As an example: When appoaching R27L at EGLL, the FAF is at DME 7.5nm at 2500ft. If approaching on an Airbus, plan to arrive 5nm before the FAF at CONFIG 2 (Flap pos 2 and gear UP). This means at DME 12.5nm. At 3nm before the FAF (DME 10.5nm) set Gear DOWN. At 2nm before FAF (DME 9.5nm) reduce speed to 160kts and when passing 170kts set flaps pos 3. At 1nm before FAF (DME 8.5nm) reduce speed to Vapp and when passing 150kts set flap pos FULL and maintain Vapp just as you reach the FAF. Now intercept glideslope and maintain Vapp until touchdown.

For Boeing arrive latest 5nm before the FAF at Flaps 5 mainting Vref30 +40kts with gear up. At 3nm before FAF set Gear DOWN. At 2nm before FAF set flaps 20 and reduce speed to Vref30 +20kts. At 1nm before FAF, set flaps 30 and reduce speed to Vapp=Vref30 +5kts + 1/2 headwind component.

As for the decelerated approach, which would be required for example at EHAM, i would eleborate only if anyone is interested.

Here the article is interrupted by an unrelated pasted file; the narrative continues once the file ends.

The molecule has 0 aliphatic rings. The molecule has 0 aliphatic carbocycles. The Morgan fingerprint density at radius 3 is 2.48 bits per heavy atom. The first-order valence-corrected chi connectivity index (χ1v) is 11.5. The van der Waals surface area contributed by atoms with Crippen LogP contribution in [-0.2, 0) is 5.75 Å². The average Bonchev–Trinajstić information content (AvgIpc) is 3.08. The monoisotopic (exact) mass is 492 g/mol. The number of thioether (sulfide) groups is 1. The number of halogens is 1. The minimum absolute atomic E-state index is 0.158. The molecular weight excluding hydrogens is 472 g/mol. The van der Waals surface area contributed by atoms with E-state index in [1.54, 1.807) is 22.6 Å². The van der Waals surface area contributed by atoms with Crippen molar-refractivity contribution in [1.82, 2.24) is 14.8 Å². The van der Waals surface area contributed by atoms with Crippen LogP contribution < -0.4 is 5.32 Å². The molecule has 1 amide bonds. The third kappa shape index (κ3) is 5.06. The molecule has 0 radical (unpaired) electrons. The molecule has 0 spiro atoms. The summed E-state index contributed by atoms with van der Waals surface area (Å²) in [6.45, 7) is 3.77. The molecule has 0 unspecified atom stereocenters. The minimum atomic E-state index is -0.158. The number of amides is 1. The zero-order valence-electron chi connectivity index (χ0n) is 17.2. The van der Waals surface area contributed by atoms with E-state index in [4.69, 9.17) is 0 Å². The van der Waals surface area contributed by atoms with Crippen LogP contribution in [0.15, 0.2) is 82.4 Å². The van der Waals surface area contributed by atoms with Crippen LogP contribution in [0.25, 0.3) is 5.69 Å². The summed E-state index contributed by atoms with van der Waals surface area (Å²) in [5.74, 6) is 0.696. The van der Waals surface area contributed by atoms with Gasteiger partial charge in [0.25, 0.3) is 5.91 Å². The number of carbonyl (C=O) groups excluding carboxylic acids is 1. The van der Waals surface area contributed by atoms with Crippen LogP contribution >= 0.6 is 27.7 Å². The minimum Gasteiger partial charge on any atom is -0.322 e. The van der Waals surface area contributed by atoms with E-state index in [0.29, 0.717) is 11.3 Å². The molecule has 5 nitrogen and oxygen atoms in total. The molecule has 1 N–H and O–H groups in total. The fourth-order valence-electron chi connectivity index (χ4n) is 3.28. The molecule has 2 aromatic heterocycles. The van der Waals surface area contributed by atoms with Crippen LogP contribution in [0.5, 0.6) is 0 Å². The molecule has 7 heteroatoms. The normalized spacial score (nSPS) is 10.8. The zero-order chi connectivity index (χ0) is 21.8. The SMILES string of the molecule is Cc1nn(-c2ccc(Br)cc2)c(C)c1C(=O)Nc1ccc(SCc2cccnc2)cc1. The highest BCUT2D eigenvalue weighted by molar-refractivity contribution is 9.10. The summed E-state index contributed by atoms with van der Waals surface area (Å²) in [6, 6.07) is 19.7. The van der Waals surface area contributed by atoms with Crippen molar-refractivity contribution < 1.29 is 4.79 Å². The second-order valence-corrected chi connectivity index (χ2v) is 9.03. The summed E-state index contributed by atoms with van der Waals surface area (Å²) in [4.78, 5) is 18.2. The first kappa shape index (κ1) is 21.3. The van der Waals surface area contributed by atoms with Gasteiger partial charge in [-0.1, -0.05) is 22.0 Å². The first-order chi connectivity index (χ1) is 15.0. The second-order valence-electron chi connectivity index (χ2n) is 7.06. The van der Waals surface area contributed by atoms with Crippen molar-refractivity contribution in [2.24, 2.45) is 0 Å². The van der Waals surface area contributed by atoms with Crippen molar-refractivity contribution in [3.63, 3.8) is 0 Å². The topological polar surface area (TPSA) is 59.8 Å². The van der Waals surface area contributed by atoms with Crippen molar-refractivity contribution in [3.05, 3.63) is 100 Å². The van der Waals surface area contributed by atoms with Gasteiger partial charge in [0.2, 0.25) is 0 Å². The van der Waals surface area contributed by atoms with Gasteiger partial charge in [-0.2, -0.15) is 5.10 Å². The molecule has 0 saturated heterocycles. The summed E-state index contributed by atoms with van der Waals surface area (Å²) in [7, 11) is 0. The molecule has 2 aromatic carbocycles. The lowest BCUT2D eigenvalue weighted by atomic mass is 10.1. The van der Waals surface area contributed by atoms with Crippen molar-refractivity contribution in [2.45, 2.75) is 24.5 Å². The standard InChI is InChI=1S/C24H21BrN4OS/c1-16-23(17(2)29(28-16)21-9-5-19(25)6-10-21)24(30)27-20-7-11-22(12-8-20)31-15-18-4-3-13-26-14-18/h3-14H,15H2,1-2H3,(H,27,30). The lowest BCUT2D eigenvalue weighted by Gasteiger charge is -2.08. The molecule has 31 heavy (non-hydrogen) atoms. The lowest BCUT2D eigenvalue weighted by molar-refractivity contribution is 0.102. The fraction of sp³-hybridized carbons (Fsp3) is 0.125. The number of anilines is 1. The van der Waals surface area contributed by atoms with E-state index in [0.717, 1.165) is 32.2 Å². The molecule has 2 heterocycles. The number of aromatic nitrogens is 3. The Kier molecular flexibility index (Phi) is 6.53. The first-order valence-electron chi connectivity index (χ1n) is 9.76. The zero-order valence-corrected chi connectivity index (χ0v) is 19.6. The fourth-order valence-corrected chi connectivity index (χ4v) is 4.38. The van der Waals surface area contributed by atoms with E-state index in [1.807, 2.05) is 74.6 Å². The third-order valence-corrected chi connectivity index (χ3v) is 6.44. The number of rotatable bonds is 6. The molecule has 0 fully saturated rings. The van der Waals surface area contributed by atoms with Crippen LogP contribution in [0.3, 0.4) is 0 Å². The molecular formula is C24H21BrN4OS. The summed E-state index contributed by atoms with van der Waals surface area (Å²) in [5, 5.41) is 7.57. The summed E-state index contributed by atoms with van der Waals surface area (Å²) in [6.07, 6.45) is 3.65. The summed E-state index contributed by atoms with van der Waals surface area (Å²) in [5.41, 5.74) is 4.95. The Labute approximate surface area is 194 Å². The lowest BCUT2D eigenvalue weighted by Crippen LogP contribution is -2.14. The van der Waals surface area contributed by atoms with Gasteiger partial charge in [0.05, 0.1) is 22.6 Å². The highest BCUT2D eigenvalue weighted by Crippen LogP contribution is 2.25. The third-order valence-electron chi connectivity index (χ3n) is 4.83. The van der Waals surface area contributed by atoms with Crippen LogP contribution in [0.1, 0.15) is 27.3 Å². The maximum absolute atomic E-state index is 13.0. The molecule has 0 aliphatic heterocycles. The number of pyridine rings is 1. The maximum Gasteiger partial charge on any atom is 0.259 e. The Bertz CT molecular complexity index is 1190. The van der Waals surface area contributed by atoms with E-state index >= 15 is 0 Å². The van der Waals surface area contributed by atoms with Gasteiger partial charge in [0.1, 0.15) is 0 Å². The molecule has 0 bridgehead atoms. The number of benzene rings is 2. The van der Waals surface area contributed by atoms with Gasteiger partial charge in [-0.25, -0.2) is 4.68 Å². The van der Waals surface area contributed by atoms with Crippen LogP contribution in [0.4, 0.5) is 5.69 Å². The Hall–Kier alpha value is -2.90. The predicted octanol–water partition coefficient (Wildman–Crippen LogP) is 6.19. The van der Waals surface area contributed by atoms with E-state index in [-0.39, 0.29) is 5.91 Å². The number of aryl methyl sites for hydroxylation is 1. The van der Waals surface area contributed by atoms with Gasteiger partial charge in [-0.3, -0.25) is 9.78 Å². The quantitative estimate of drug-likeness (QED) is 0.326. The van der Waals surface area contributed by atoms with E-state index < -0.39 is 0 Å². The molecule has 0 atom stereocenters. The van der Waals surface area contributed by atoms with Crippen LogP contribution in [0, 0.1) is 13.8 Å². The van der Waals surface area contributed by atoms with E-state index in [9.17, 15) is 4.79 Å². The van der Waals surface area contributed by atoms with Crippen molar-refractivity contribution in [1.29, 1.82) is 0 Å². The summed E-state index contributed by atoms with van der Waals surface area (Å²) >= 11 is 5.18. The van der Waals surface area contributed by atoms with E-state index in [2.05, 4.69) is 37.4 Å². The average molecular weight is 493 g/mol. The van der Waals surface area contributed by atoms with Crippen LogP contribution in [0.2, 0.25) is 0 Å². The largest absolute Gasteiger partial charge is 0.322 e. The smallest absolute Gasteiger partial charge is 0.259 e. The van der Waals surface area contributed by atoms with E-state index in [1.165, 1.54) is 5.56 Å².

So, since this reply is getting really long, I hope that this addresses the main question regarding an approach and flap settings.

Like i said, if anyone is interested, i will post a proper tutorial on the various techniques.

Happy landings!

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Erm first off I am guessing you copped and pasted thatâ€¦

Also erm well thatâ€™s it you ainâ€™t adding anything to that

Firstly, i didnt copy paste that. If you look at some of my other post you will notice that i usually reply to this kind of question in this manner.

Secondly, itâ€™s comments like yours which really make me wonder why i put in the effort to give such elaborate explanations.

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So, flaps must be turned down depending on the speed, when you are at 210kts flaps must be at 5Â°, 190kts = 10Â°, 180kts = 15Â°, 170kts = 25Â°, 160kts = 30Â° and 145kts = 40Â°